Books, History

Llanidloes — a microcosm of British History!

It’s satisfying to read history that you can fit into your own known world, that talks about the way national and international events affected people living in your own area, that mentions the streets and buildings that figure in your own town! It brings the history to life and should definitely be used in local schools where it will render history more relevant to students. But you don’t have to live in Mid-Wales to appreciate this intimate perspective on history — looking at events from the point of view of one small area can increase ones understanding dramatically and, in a world that focuses on centres of government and is skewed by other agendas, it is brilliant to realise that there are patriots, innovators, captains of industry, revolutionaries, artists, religious philosophers and politicians everywhere, in all communities. It seems Llanidloes is a microcosm for what happens in the whole world!

Published in 2010 by the Great Oak Bookshop, ISBN No. 978-0-9524653-1-7

Meteorology, Wales, weather

Not there yet!

Yesterday we went looking for the Spring.

Finding only catkins blowing in the breeze which was ominously easterly.

Deep breath — one sneeze.

No yellow stars twinkling in the hedgerow —

ranunculi, the true harbinger of Spring — keeping their heads down.

We’re not there yet! We awake to 8 inches of snow. The fine stuff that clings to the trees who flex their sinews as you pass to dump it on your head — it’s their only pleasure.

Scenery, unrelieved by scarlet berries

Long ago eaten by hungry birds but not long to go now

It’s starting to drip!

Birds, Ecology


It has been snowing hard all day but yesterday I had lunch with my friends. All three who live here, in the country (rather than the town) agreed that they were starting to have qualms about their bird feeders. Seems we have all created sparrowhawk feeders.

These small, fast predators whizz around the side of the house and bowl over their victims in a whirl of what seem pointed wings — an arial dogfight. The unfortunate tit will be consumed on the grass or caried off. If lucky, or quick, it may drop into the dense foliage of a protective shrub like our box bush. The little birds — the tits, sparrows, robins, siskins and finches — will cower there until one sounds the all-clear.

Every day we see buzzards and red kites, silhouetted against the sky as they soar above us.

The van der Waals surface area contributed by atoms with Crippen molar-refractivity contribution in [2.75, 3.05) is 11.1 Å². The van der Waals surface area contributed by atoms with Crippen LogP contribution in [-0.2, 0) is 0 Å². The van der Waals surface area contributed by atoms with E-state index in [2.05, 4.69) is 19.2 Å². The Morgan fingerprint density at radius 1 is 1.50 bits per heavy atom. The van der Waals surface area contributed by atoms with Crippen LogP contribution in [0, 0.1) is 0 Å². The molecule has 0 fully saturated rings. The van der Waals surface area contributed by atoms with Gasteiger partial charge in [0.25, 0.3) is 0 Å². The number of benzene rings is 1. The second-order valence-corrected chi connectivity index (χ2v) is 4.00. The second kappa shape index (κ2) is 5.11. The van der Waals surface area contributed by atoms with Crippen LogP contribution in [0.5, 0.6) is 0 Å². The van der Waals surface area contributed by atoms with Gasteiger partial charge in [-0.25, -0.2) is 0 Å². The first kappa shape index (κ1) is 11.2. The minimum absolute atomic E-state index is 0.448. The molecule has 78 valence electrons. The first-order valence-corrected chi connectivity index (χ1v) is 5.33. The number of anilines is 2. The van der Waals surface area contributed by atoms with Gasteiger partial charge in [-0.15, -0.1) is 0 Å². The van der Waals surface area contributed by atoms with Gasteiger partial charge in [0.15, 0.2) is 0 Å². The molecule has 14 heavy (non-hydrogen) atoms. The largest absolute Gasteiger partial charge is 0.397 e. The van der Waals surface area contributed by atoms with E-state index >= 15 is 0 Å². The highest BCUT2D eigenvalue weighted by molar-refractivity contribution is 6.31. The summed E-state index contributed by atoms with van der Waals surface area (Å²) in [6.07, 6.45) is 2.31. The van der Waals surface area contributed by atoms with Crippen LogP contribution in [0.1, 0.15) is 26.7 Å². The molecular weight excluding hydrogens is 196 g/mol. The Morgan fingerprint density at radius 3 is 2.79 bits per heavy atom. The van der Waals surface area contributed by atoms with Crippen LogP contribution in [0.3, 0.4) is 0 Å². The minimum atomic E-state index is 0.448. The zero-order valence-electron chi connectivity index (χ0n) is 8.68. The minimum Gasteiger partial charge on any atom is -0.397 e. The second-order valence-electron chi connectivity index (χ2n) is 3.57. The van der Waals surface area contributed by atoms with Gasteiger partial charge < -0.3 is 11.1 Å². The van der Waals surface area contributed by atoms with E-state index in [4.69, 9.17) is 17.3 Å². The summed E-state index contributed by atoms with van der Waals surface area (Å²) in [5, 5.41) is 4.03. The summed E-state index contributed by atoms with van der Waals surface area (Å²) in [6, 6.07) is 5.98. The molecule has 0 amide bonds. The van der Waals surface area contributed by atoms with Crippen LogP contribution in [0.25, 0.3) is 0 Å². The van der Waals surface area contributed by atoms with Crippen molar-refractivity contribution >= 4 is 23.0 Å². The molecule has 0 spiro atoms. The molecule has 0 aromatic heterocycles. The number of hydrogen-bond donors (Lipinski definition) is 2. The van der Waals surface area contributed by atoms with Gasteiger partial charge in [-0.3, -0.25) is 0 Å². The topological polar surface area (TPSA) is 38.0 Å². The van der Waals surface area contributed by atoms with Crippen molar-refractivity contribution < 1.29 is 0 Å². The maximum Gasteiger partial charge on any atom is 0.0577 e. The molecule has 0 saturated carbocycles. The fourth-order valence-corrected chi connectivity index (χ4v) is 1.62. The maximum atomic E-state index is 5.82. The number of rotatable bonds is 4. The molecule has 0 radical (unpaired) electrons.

Occasionally we see a kestrel.

The peregrine falcons, thicker set, which are common place in Kettering are conspicuous by their absence in Mid-Wales although we saw this one on the flood plain of the Dyfi estuary and have seen one in the Elan valley.

Photos are a boon to bird identification — do you remember this one — I published it years ago. So blinded by rage was I that I failed to notice the most sought-after bird of prey in this area — the majestic goshawk — eating my last bantam cock under the bedroom window! Goshawks live in the woods and whistle in and out, weaving between the trees, gone before you know it! Much bigger than a sparrowhawk and much less commonly spotted — at least this year.

This year is the year of the sparrowhawk.

Prospering from the largess of the kind pensioners who fill up their small bird feeders — Nature red in tooth and claw!


St David — Patron Saint of Wales

1st of March — 1st day of meteorological spring — St David’s day is cause for celebration in Staylittle, Mid-Wales.

A time to meet old friends — here’s Audrey and Gareth.

We were entertained by famous local magician/retired dentist Gareth Jenkins. Sobering to find how apparently easily ones senses can deceive one — except it probably isn’t easy! Thank you Gareth.

We sported our daffs. The real things are a few days late this year. We ate cawl and Welsh cakes. Met new residents —

Here’s Anwen, the newest!

We played stand-up bingo and competed in the darts challenge — no one was injured this year. We nearly all got a raffle prize, I won a large clump of snowdrops to plant on our newly revealed bank and Bill got a birdwatchers mug and gardening gloves — how psychic was that!

The climax of the evening — Nick, who runs the village shop and won the darts challenge last year, defended his title in the final with all the bells, whistles and triumphant hype of the professional darts circuit… and lost to Audrey’s cousin! What a sport!